Those who have been following the family on social media know Scarlet is already starting to become assertive, even defiant. Vicki sees it as a good thing — now that Scarlet is starting to understand how the world works, it’s easier for her mom and dad to discipline her.
“When she [misbehaves], I always say, ‘pause and look at me.’ She knows when she’s done something wrong. She will avoid your eyes,” Vicki shares.
Vicki uses their Christian faith to get through to Scarlet, saying things like, “Do you think Jesus is going to be happy with what you did?” and “Do you want to say sorry to Jesus?” So far, it’s been effective, according to the mom.
“You just have to make her stop [what she’s doing] because she’s so hyper. But once you make her still [or calm down], she listens,” Vicki shares. “And she’s very forgiving. When I was a child, I will hold resentment when I am scolded. But Scarlet in one minute will say, ‘I love you,’ and she’ll be back to normal.”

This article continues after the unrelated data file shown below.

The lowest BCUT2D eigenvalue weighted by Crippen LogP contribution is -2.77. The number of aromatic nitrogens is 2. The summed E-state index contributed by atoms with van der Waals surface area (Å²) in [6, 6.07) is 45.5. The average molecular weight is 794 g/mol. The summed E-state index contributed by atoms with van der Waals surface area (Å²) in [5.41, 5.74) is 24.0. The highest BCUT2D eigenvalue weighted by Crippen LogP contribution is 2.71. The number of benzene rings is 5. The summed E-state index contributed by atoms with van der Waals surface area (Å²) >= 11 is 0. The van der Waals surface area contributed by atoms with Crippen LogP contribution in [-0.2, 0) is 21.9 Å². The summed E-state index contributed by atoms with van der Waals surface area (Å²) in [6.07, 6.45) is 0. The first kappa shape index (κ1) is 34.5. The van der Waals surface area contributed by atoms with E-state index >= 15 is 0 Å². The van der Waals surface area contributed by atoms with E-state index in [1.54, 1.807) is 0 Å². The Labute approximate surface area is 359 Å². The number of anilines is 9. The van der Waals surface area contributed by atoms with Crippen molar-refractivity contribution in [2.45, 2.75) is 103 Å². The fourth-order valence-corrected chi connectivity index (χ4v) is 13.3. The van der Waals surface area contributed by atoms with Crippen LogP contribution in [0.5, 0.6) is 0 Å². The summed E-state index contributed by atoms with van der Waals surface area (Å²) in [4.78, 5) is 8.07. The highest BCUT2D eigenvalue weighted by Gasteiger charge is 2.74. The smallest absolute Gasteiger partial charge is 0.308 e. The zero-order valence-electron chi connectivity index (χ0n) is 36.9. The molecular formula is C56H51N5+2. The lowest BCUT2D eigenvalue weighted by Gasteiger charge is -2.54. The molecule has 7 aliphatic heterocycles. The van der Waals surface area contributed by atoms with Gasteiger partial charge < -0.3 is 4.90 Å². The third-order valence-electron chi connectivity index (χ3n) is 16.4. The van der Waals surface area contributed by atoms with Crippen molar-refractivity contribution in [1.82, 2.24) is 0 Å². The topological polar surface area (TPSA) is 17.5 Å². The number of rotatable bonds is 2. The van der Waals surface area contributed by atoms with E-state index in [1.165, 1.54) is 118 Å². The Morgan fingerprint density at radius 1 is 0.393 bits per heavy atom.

Vicki has learned to get down on Scarlet’s eye level whenever they talk. “Before I talk to her from my age to her age. Now, I’m trying to be like a three- or four-year-old,” she shares. That small change has really brought the mom and daughter closer. “[Scarlet told me] ‘You know, mommy, before I didn’t like to play with you, but now you’re so much fun.’”
Vicki also wants her daughter to be more independent as she grows — the doctor views life skills as crucial for a child’s development. So Scarlet Snow has been tasked with chores since she was 2 years old.
“She’s learning to cook and how to sweep. She has pets she can take care of and she’s learning how to feed them,” Vicki shares. “She’s very neat — she always packs away her clothes and she knows how to fold them.”
Not that she always gets a job done — patience is a virtue when it comes to teaching your child. As Vicki says, “The key is not to overwhelm your child. Maybe every week [teach her] something new, or every three days if you feel she’s ready. Huwag lahat sabay-sabay.”